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Old 12-16-2008, 01:19 PM   #1
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Sheet Rock


This is just for my information just so I can know,

What kind of sheet rock do i use:

For bedroom walls, Ceilings, basement walls and ceilings, pretty much all around a house.

I know they change the code almost every year, I'm pretty sure we use 5/8" blueboard. For the fire safety. But just wanted to know what kind you use and the thickness of it. Sorry if its a bad question but I'm going to school in a few months just want to get a jump start before I go. Almost all my posts is just so I could know a little more about remodeling.

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Old 12-16-2008, 02:00 PM   #2
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Originally Posted by UpComingBuilder View Post
This is just for my information just so I can know,

What kind of sheet rock do i use:

For bedroom walls, Ceilings, basement walls and ceilings, pretty much all around a house.

I know they change the code almost every year, I'm pretty sure we use 5/8" blueboard. For the fire safety. But just wanted to know what kind you use and the thickness of it. Sorry if its a bad question but I'm going to school in a few months just want to get a jump start before I go. Almost all my posts is just so I could know a little more about remodeling.
1/2" regular board is used in most of the applications around here. 5/8" fire rated is used on garage common walls. Some people use 5/8" on 24" span ceilings, but other have suggested 1/2" ceiling board(we always used 1/2" regular and did not have problems.)

BTW, the signature line is a bit much. Dreams are good, but IMO it makes you sound a little arrogant.

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Old 12-16-2008, 02:28 PM   #3
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haha my b about the signature. People have doubted me since I could remember. No arrogance over here at all.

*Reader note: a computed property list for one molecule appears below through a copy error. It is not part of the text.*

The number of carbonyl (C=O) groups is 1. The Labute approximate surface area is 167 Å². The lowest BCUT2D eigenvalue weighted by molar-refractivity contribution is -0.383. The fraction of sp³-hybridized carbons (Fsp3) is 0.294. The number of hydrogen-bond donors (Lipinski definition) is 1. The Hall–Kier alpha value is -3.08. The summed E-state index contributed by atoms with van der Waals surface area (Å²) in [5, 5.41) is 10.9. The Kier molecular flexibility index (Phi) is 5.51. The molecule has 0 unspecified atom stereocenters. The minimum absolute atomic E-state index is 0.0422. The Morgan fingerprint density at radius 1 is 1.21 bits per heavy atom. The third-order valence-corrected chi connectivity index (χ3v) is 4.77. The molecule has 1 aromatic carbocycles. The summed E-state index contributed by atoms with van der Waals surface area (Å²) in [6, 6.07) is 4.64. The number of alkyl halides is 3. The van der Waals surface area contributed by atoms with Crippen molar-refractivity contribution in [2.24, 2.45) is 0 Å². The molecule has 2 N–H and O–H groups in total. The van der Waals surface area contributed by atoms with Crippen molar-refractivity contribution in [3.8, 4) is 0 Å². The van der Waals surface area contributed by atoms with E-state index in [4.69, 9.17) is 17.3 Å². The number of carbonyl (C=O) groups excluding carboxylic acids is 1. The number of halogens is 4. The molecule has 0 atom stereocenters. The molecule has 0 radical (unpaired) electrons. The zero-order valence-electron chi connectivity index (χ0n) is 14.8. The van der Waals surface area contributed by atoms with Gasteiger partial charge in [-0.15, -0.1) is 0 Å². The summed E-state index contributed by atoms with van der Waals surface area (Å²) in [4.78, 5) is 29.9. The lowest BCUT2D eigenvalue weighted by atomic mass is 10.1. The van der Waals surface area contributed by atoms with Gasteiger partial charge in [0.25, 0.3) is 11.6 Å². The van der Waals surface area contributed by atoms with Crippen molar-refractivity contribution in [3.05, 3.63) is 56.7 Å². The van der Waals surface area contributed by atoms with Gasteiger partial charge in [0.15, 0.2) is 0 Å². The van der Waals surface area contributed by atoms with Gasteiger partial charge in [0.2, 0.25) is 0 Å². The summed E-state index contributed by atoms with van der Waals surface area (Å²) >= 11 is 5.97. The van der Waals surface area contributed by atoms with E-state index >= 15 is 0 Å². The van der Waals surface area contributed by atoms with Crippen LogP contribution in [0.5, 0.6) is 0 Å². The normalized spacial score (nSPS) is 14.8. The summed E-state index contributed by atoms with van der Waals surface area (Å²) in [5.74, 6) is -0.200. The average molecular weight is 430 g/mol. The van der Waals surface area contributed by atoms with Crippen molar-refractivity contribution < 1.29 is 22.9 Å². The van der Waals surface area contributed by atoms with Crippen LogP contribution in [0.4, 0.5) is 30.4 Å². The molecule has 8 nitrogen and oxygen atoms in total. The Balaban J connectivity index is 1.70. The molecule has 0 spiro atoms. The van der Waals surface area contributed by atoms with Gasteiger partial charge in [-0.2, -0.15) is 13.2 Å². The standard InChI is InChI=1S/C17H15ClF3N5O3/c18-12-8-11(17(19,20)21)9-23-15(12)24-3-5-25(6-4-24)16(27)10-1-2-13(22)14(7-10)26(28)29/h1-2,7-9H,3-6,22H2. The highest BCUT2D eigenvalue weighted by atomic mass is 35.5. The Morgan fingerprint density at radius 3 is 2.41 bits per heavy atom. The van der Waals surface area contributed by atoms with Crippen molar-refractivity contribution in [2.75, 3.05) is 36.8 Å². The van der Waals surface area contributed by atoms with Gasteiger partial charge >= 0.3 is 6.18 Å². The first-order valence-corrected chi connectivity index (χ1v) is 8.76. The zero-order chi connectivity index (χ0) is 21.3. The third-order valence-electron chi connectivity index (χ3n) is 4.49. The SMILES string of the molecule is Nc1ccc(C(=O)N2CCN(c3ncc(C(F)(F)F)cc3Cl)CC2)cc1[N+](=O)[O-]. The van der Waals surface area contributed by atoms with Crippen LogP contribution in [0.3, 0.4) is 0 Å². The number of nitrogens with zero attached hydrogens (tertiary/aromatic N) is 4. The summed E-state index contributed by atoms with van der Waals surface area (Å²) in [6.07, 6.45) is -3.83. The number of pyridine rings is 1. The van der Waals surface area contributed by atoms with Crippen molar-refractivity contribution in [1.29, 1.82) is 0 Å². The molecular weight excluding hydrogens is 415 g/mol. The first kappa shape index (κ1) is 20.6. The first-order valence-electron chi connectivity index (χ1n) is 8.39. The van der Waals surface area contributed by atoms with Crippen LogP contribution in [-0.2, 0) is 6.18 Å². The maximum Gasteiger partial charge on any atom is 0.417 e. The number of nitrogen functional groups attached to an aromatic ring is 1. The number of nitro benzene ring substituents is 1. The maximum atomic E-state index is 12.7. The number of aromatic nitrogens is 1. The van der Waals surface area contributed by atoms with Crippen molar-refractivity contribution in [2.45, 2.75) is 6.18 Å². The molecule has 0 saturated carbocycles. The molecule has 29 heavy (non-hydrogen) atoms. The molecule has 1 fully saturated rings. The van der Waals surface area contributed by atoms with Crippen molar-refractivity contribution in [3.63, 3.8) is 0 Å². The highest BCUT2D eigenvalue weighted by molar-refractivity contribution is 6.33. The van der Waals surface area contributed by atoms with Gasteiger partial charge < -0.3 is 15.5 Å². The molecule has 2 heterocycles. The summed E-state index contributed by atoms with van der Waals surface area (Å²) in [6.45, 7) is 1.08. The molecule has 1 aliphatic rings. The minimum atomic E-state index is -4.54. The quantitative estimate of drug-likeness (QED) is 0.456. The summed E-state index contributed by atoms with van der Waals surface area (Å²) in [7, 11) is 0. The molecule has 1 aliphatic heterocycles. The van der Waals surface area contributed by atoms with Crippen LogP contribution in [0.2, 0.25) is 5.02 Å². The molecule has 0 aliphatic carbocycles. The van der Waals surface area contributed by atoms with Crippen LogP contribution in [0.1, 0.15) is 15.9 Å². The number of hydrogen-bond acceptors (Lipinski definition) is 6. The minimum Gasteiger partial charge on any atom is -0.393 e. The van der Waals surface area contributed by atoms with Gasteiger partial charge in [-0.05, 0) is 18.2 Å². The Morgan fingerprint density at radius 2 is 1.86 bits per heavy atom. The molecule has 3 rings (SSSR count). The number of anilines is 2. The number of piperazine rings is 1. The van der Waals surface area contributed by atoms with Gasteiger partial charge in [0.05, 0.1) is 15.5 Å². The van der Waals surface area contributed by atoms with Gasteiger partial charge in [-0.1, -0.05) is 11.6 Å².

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Old 12-16-2008, 03:05 PM   #4
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upcomingbuilder...One of the best ways i have found to learn is to go to a local barnes and noble and read the books on what you would like to know and then ask specific questions on here. You can go there and read for hours for free to get ideas or learn about things. Glad to see someone so eager to learn.
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Old 12-16-2008, 07:23 PM   #5
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Originally Posted by UpComingBuilder View Post
What kind of sheet rock do i use:
For bedroom walls, .
1/2" for residential applications of framing 16" OC.

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Originally Posted by UpComingBuilder View Post
Ceilings, .
1/2" for Residential applications of framing 16" OC.
Some prefer to use 5/8" because of it's increased rigidity. I don't see the need for it, when framing is 16" OC.

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basement walls and ceilings, .
1/2" for Residential applications of framing 16" OC.

Other options (over standard sheetrock) due to the high moisture content/humidity of basements:
Moisture Resistant (Framing may be required to be closer than 16" OC)
XP Board - Mold and mildew resistant.